The “Another Love” singer-songwriter partners with Viennese coffee roasters Julius Meinl for World Coffee Day.
Coffee has long been the antidote to writer’s block, the familiar rush of caffeine often providing the inspiration to get a few more words out.
Singer-songwriter Tom Odell has teamed up with Viennese coffee roasters Julius Meinl to celebrate World Coffee Day, as part of the Meet With A Poem campaign. Inspired by the idea of coffee as creative fuel, the “Another Love” artist is encouraging coffee and tea drinkers to put own their phones, pick up a cuppa and invest in quality time with their loved ones – something we’re all guilty of needing to do more of.
Anyone can be a part of Meet With A Poem – co-write a poem with a friend (or stranger), and both claim a free free hot beverage at participating cafes in over 25 countries. Visit Julius Meinl’s Facebook or website to find out more.
We spoke to Tom Odell about the partnership, coffee and his lyrics…
How did you get involved with this initiative?
I love words! And I like coffee. And I thought it was a rather intriguing way of encouraging both simultaneously.
Do you consider song writing poetry?
To some degree yes, although I guess the key difference is how it is consumed. Poetry is most often seen with our eyes, whereas lyrics are heard. I always find it interesting when I’m able to listen to my favourite poets reading a piece I know well but have only ever read, as the words can take on a completely new meaning. Much like reading the lyrics to familiar song without the music playing.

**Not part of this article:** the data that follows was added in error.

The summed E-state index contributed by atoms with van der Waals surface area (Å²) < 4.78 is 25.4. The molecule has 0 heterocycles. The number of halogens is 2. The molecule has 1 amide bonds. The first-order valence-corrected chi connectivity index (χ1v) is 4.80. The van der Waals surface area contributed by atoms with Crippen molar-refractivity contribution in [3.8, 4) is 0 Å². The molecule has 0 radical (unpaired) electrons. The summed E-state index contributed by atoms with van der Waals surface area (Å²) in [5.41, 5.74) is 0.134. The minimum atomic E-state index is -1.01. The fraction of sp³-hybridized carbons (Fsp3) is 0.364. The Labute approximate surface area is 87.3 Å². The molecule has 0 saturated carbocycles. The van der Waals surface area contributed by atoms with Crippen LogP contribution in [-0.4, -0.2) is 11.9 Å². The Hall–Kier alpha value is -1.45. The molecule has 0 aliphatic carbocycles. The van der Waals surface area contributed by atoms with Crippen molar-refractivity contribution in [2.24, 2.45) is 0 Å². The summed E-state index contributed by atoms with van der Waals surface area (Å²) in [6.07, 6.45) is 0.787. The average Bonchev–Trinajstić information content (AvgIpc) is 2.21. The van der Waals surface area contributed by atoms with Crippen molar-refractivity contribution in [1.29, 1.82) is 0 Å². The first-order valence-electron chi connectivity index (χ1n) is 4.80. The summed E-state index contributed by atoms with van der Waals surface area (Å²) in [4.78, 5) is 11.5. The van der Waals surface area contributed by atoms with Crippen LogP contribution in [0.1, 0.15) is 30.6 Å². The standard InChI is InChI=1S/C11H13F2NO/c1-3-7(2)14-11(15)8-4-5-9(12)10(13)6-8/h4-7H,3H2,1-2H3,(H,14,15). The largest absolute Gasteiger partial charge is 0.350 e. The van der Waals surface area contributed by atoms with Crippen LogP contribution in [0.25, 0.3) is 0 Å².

What do you think of Julius Meinl’s saying that coffee unlocks creativity?
It certainly helps beat lethargy, which can always be one of creativity’s enemies.
What do you think of the rise of social media?
That’s a big question. Erm. I think it is so intertwined into our lives now, that it is difficult to see with any perspective. I think it is wonderful that it can connect people from across the world. I guess there was a time, not so long ago, when the only people who you could choose to be friends with were the ones in your town. Online, it doesn’t really matter where you come from. One can find like-minded people no matter how obscure the interests. So by that rationale, we must all be a little less lonely right? But yes, for some reason that is not the case.
Do you think it’s become increasingly hard for people to express their emotions in the digital age and connect?
Expressing yourself is important. And I think lots of people find it much easier to express themselves online than in real life. Which is great. But online, whilst there is an immediate gratification, I’m not sure it has the same lasting effect as it does with say sitting with a friend, or crafting something with your hands. I’m not totally sure why that is, but I guess we are physical creatures, and online is two-dimensional world. That might have something to do with it.
How will you be celebrating World Coffee Day?
I shall be visiting a Julius Meinl coffee house and feverishly exchanging a poorly written poem for a refreshing cup of coffee.
Why do you think it’s important to keep things like poetry alive?
I’m not sure how important it is. But we have a finite amount of time on this planet, and I guess it’s nice to involve oneself with projects that seem positive. Poetry is so simple, and can be so powerful.
Coffee or tea?
Tell me about where you were when you had the best cup of coffee you’ve ever had?
This morning, in bed, reading the Sunday papers.
What do you hope this incentive will achieve?
Worldwide super stardom for me and my friends.